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So, we’ve all heard of, or maybe even participated in, situations in where an opportunity arises to reduce the costs of expenditures but the opportunity is not acted on because it will reduce your budget next year. Executives and managers like to pretend this doesn’t happen but the truth is that it happens way more than they’d be comfortable knowing about. Governments are famous for this type of blow-the-budget behavior, even down to the local township level.

My first exposure to this was while I was a teen. I used to live in a nice newer home neighborhood on the first block of a 2 year old paved street. However, right before the end of the fiscal year, I came home from school one day to learn that my neighbors and I now lived on a loose oil and gravel road. Anyone that even remotely cares about the appearance of their car knows the joys of driving down an oil-graveled street, let alone living on one. After many town hall meetings and lots of citizen complaints, it was uncovered that a decision was made by the head of the township’s transportation and public works department to burn through 100% of the town’s inventory of gravel, stone, salt and other treatment supplies by any means necessary. This led to road crews randomly picking nearby roads to repave, gravel or dump supplies on, regardless of their need for repair. The reason behind it was tied to budgets. Very simply, if the township had any remaining supplies from the prior year, then their subsequent year’s materials and supplies budget would be reduced by a proportionate amount.

In their defense, it’s slightly more complicated than that. Material costs had risen approximately 10% from the prior year. They had an inventory left over of about 30% excess materials. The way it was explained is that their budget would have been reduced by 30% because they forecasted for too much the prior year. However, to replenish the 70% supply at the new higher pricing, they would need a minimum of 77% (because of material price increase) of the budget they used the prior year, not the 70% that was would have been them using the standard budgeting method. The department head did what he thought was best to make sure that he did not have a budget overrun the next year, regardless of actual needs and certainly irrespective of tax payer dollars. But, in some weird way, you understand why he did it and maybe even sympathize a bit with his decision.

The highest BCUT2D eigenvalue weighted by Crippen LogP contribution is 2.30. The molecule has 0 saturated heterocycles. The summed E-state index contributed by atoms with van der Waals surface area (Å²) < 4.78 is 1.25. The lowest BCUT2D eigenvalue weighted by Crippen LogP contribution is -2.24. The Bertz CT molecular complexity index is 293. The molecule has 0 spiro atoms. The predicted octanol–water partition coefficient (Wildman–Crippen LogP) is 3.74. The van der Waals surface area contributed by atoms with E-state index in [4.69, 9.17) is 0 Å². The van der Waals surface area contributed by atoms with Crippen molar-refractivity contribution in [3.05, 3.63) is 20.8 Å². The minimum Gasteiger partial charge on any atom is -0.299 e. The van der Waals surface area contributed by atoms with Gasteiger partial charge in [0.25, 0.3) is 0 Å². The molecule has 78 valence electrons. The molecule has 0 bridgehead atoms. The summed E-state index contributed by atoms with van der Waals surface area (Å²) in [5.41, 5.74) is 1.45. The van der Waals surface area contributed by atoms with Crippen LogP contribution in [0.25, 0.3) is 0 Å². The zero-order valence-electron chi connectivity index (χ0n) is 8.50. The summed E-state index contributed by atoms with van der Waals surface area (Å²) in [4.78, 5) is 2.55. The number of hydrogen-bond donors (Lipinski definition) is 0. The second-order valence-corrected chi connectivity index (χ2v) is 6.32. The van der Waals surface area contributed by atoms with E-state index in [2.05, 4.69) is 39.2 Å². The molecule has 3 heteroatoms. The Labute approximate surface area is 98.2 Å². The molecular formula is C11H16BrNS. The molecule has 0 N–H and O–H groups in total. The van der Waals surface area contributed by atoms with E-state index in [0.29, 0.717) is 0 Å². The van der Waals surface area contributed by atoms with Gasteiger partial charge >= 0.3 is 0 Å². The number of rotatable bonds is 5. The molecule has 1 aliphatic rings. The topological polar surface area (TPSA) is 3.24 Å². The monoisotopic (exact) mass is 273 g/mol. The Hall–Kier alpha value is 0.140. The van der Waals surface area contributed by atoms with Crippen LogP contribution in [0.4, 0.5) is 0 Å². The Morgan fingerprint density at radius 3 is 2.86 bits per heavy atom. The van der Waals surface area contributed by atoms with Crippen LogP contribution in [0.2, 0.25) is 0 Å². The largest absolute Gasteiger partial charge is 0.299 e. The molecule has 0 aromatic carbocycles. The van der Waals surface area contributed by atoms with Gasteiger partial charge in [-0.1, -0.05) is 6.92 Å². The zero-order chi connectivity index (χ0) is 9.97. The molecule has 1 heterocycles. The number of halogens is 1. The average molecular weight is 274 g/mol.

The approved methods for developing and approving budgets in this circumstance led to a decision that ultimately cost tax payers a lot of money and created unhappy citizens. Now, you could argue that the department head did not do his job properly if he was not adequately capable of “fighting the power” and proving why he needed more money in year 2. He would have had an uphill battle, changing approved business methods and perhaps even legislation. But, at the end of the day, he was never hired for that role, he was hired because he is supposed to know how to properly manage the resources and scheduling of public works infrastructure. So, again, you can sympathize a bit with his reasoning to do what he did, even though it ultimately cost tax payers money.

You may be saying that this sample doesn’t apply to you. “That’s government; they don’t know what they are doing”. But the lesson isn’t about relating their screwed up budget approval process to your own, it’s that most organizations DO expect their department managers, executives, and even stakeholders to burn up time going through the budgeting and budgeting approval process. These people aren’t necessarily qualified to be fighting the budgeting fight, and they are almost certainly better suited in fulfilling their roles that they were hired to fill, whether that is scheduling hourly workers or ordering maintenance parts for the shop floor. At the end of the day, those people that you are burdening with budgets are going to protect their own interests. They are going to do what they need to do to make sure they have the funds to keep their department operating smoothly. If that means that the company spends a bit more, so be it, they usually are measured against their budget and their output, not against the impact to the bottom line.

Maybe this government budgeting example doesn’t work for you, or you say it doesn’t apply. Let’s take a look at a different, more complicated business example from a conversation we just had last week.
Read our second budgeting case study.
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William Dorn

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